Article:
Report shows children living in Direct Provision feel 'unsafe'
Many children living in Direct Provision have said that they feel "unsafe" and that their living conditions are "dirty."
A new report published by the Department of Justice has shown that children living under the asylum seekers welfare system are being negatively affected by their living conditions, as many have complaints about the standard of accommodation and their treatment from staff.
The children also raised issues about racism and bullying in the Direct Provision centres.
According to the report, men in the centres are "looking creepy" at the children and bothering them in communal areas.
There were also complaints that older residents were "taking over" the TVs and that, due to poor transport, there was little opportunity to travel or go out.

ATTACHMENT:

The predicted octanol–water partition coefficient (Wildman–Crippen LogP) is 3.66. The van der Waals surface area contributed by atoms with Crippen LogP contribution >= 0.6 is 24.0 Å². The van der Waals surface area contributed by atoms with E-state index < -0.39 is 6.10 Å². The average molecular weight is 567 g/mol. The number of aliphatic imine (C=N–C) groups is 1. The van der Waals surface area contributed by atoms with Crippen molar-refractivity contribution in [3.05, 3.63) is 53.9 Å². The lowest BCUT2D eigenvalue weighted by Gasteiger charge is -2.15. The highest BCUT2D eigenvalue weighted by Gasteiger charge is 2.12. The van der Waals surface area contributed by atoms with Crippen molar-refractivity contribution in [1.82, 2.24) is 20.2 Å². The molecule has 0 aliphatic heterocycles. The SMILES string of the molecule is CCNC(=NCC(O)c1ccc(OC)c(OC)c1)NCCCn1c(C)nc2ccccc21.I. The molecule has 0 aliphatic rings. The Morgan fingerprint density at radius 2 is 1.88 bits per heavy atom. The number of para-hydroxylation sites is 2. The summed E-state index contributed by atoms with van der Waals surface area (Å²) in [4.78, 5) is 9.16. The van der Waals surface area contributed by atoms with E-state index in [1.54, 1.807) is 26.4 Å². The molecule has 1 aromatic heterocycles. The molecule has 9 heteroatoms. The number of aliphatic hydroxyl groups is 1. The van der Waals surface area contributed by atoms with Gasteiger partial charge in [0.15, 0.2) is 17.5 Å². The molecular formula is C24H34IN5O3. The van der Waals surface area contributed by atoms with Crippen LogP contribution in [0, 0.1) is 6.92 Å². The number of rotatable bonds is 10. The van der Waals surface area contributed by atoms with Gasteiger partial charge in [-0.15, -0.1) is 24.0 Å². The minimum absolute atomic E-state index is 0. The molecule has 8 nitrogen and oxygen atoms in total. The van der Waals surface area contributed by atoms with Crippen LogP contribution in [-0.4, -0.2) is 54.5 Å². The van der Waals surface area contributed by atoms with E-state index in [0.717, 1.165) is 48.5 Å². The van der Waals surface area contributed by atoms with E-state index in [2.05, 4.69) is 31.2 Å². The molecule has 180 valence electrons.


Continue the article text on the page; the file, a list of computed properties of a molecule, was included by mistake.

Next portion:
While some stated that they enjoyed the "nice people" and "amazing community," the majority said that they had been in the "overcrowded" system for too long, and that it was "not fair."
An estimated 25 percent of people currently living in Direct Provision are under the age of 17.
The current allowance for children in Direct Provision is €9.60 per week, with adults receiving €19.10. Next month, this is set to increase to €21.60 for both adults and children.
The report showed that many of the children are concerned about the lack of money their family receives.
One child spoke of the small allowance given for clothing saying: "you can't buy shoes for that!" Teenagers, in particular, emphasised that the clothing budget stopped them "fitting in with their peers."
While a lot of the children suggested changes relating to better accommodation and facilities, the majority said that they just wanted to "get our papers quicker" and end Direct Provision.
Chief Executive of the Children's Rights Alliance, Tanya Ward, said that the end goal needs to be getting people out of these centres.
Speaking on Morning Ireland, she said that "This is the kind of treatment you would expect in large scale institutions and there would be real parallels for survivors of industrial schools."